The first of the two chicanes at Oulton, Britten’s is a left-right-left that takes the drivers up towards Hilltop. The shallow entry to the first left means it can be taken fairly quickly, but avoiding the large kerb whilst braking hard for the tight right. A poor exit from the right can cause issues through the shallow left – noses can be slipped up the inside and it’s easy to take a big chunk of grass.

Photo: Neil Sheard


The furthest away from the infield section you can get, it can be a bit of a trek to reach. If you have arrived at the Knickerbrook entrance, it is a bit easier to get to but still entails a fairly long walk uphill on uneven (and often muddy) ground. You can expect to see some good action here and there’s no big catch-fencing, making it a fairly good spot for photographs if you’ve got a longish (>300mm) lens.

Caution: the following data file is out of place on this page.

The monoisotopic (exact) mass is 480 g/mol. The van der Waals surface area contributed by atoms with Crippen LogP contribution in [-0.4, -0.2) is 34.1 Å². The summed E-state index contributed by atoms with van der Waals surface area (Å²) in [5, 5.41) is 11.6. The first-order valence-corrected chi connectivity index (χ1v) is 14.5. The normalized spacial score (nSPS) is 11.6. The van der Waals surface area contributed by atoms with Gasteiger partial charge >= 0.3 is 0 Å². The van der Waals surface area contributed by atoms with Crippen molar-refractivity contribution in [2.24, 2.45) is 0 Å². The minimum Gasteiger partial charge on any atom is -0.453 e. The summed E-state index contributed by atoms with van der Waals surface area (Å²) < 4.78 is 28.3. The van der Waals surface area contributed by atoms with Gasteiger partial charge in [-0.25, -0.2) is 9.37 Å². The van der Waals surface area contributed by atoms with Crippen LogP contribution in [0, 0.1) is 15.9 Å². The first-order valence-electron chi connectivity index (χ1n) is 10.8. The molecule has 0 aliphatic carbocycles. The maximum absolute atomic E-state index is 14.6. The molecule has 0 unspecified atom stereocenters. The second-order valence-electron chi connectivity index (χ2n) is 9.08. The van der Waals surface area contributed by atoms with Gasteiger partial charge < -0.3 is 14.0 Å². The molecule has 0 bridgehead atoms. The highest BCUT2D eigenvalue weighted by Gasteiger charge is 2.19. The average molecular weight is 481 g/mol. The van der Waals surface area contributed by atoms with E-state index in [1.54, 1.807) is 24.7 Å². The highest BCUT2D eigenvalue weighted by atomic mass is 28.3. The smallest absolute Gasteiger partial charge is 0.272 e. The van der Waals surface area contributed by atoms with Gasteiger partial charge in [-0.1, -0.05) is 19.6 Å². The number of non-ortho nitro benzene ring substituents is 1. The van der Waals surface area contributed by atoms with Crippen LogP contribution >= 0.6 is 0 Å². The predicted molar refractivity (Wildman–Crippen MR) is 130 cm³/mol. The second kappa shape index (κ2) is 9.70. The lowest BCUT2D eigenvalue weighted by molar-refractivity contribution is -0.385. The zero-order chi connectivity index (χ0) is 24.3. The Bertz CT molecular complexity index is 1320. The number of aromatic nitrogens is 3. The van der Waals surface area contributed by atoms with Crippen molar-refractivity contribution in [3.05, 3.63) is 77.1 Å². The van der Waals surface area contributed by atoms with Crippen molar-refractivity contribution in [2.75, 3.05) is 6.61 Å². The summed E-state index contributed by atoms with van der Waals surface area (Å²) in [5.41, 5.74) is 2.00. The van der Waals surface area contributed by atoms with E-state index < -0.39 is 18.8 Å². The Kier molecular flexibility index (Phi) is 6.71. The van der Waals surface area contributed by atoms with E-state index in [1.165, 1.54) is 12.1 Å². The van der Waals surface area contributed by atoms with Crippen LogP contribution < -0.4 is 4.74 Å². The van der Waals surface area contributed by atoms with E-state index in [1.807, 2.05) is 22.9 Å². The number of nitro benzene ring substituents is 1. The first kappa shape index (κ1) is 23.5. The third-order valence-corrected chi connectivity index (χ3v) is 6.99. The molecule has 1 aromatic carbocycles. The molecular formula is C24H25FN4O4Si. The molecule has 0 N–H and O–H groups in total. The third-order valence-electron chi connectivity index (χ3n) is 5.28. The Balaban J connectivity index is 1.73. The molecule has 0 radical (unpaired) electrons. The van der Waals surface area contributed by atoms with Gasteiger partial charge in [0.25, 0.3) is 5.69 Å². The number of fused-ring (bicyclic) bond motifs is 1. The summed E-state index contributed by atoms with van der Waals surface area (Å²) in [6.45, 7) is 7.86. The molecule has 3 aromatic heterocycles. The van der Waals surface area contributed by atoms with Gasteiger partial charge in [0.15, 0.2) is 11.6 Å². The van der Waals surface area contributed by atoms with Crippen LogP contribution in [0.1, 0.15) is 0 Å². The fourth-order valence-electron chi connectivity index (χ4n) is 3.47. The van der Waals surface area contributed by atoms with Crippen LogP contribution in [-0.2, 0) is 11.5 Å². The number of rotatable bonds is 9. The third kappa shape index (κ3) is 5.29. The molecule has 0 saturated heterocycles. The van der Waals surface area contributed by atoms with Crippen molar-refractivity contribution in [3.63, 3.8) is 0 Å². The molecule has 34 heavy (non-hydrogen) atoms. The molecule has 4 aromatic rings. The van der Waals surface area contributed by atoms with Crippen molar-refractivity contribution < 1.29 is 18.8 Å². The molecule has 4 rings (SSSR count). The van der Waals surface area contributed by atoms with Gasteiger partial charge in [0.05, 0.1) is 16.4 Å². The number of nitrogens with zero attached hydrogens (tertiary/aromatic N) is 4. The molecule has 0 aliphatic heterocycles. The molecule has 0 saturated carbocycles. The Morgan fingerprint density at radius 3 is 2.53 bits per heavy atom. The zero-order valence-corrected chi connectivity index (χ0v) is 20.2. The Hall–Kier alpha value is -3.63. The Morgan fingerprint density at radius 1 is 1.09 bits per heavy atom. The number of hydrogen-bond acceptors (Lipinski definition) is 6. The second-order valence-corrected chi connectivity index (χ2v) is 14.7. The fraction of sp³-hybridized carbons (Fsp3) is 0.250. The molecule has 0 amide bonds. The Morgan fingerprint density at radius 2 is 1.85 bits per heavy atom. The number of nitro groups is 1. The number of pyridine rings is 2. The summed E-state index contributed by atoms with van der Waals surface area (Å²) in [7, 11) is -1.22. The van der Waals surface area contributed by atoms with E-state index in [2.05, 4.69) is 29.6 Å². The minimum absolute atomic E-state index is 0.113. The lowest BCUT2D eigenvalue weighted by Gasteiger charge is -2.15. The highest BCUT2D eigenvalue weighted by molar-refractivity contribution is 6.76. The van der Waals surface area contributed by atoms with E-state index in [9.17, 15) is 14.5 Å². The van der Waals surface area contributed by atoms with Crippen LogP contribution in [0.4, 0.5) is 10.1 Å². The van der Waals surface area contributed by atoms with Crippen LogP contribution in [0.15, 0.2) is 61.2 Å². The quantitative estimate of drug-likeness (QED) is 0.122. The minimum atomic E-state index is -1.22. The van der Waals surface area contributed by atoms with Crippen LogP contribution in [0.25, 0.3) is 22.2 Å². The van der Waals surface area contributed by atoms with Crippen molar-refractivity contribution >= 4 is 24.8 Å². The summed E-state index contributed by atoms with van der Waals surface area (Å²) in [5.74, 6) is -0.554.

There’s not much in the way of amenities this far out – make sure you’ve made your splash-and-dash before you head here.


The second chicane and the spot with the most action on track. A fast right with a big kerb that should be avoided, a tight left (Hislop’s) and a tight right (Knickerbrook) with an inviting kerb that begs to be used. A good exit here is vital as the track rises steeply up Clay Hill.

Tyre stacks on the apexes of Hislop’s and Knickerbrook discourage drivers from taking a too-big a bite of the cherry, ready to damage bumpers and ruin the tracking of those who cut it a bit too close.

TF Sport
Photo: Neil Sheard